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Asymptomatic HIV infection
Asymptomatic HIV infection


Asymptomatic HIV infection is a phase of chronic infection with human immunodeficiency virus (HIV) during which there are no symptoms of HIV infection.

Alternative Names:

HIV infection - asymptomatic

Causes, incidence, and risk factors:

Asymptomatic HIV infection is a period of varying length in which the immune system slowly deteriorates without symptoms.

The length of this phase varies from person to person. It depends on how quickly the HIV virus is copying itself and the genetic differences that affect the way the immune system handles the virus.

Some people can go 10 years or longer without symptoms, while others may have symptoms and worsening immune function within a few years after the original infection.


Asymptomatic HIV infection, by definition, does not have symptoms associated with HIV, such as:

Signs and tests:

The diagnosis of HIV infection is based on standard blood tests such as the HIV antibody test (ELISA) . A Western blot confirms the diagnosis.


When a person without symptoms should receive therapy is controversial. People who are asymptomatic but who have CD4 lymphocyte counts of less than 200 should be on therapy.

Some doctors would also treat individuals with CD4 counts between 200 and 350, but the toxic side effects of the antiretroviral medications has made this less common.

Doctors must consider other factors, such as patient readiness and ability to stick to therapy, before starting antiretroviral therapy.

Support Groups:

See: AIDS - support group

Expectations (prognosis):

HIV is a chronic medical condition that can be treated, but not cured. Combinations of antiretroviral drugs have significantly delayed the progression to AIDS and decreased the incidence of AIDS-related opportunistic infections.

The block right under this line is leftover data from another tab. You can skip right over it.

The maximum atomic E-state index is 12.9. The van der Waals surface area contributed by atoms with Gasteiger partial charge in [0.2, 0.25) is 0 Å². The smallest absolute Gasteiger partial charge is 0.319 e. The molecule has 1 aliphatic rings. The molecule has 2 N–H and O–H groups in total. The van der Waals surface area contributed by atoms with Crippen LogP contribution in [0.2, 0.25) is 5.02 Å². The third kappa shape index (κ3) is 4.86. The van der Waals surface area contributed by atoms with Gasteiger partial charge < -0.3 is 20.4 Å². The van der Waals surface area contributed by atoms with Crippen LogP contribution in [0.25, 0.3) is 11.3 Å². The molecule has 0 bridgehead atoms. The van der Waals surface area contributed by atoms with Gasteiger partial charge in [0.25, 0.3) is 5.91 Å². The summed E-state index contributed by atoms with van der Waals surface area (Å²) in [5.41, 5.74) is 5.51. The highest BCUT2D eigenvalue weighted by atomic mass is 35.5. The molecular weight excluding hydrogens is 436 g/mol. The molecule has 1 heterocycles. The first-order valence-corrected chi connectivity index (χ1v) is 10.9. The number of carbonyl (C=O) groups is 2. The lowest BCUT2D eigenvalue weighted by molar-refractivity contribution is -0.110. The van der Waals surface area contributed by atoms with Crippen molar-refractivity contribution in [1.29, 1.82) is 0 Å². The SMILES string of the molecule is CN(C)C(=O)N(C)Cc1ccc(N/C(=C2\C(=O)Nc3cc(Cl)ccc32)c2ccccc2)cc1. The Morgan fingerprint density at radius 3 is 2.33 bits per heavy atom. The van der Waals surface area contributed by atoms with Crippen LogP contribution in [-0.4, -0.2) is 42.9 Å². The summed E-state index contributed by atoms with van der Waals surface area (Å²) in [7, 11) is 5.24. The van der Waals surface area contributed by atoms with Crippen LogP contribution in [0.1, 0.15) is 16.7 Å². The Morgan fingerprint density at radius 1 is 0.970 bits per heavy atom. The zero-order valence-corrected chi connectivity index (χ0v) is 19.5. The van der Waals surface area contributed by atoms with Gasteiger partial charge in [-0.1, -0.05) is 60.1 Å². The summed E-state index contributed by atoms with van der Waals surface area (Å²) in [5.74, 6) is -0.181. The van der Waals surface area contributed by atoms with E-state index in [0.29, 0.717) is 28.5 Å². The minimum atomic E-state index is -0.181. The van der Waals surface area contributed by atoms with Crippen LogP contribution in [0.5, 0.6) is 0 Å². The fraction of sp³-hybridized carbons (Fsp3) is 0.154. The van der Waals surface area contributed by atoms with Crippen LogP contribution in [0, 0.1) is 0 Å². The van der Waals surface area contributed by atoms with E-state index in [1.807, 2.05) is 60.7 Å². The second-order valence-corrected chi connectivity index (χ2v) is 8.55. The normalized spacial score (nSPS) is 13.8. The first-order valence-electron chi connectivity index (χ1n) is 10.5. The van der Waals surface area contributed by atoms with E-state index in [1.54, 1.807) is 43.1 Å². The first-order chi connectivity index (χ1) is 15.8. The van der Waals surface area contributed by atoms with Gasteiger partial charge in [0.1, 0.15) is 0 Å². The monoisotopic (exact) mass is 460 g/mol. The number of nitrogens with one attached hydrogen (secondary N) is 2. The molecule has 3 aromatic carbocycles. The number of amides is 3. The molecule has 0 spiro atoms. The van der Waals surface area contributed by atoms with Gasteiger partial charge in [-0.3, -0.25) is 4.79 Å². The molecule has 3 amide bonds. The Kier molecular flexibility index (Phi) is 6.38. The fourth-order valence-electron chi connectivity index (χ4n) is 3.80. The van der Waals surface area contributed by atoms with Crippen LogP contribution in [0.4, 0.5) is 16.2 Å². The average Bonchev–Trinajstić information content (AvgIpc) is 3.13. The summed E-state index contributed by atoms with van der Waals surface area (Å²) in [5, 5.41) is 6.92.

People with asymptomatic infection can progress to symptomatic HIV infection and develop opportunistic infections associated with HIV. In addition, pregnant women with asymptomatic HIV infection can still transmit HIV to their fetus.

Calling your health care provider:

Call your health care provider if you have HIV and you develop fevers, weight loss, swollen glands, or night sweats. You will need to be checked, and your doctor might need to consider giving you antiretroviral therapy.


You can lower the risk of sexually transmitting the HIV infection by practicing safe sex behaviors, as well as avoiding contact with contaminated blood (not using injection drugs or not sharing needles or syringes, and proper screening of blood products).

People who are at risk for HIV infection should have regular testing to ensure early diagnosis of this infection, as many treatment options are available.

Review Date: 11/1/2007
Reviewed By: Kenneth M. Wener, M.D., Department of Infectious Diseases, Lahey Clinic, Burlington, MA. Review provided by VeriMed Healthcare Network.

The information provided herein should not be used during any medical emergency or for the diagnosis or treatment of any medical condition. A licensed medical professional should be consulted for diagnosis and treatment of any and all medical conditions. Call 911 for all medical emergencies. Links to other sites are provided for information only -- they do not constitute endorsements of those other sites. © 1997- A.D.A.M., Inc. Any duplication or distribution of the information contained herein is strictly prohibited.

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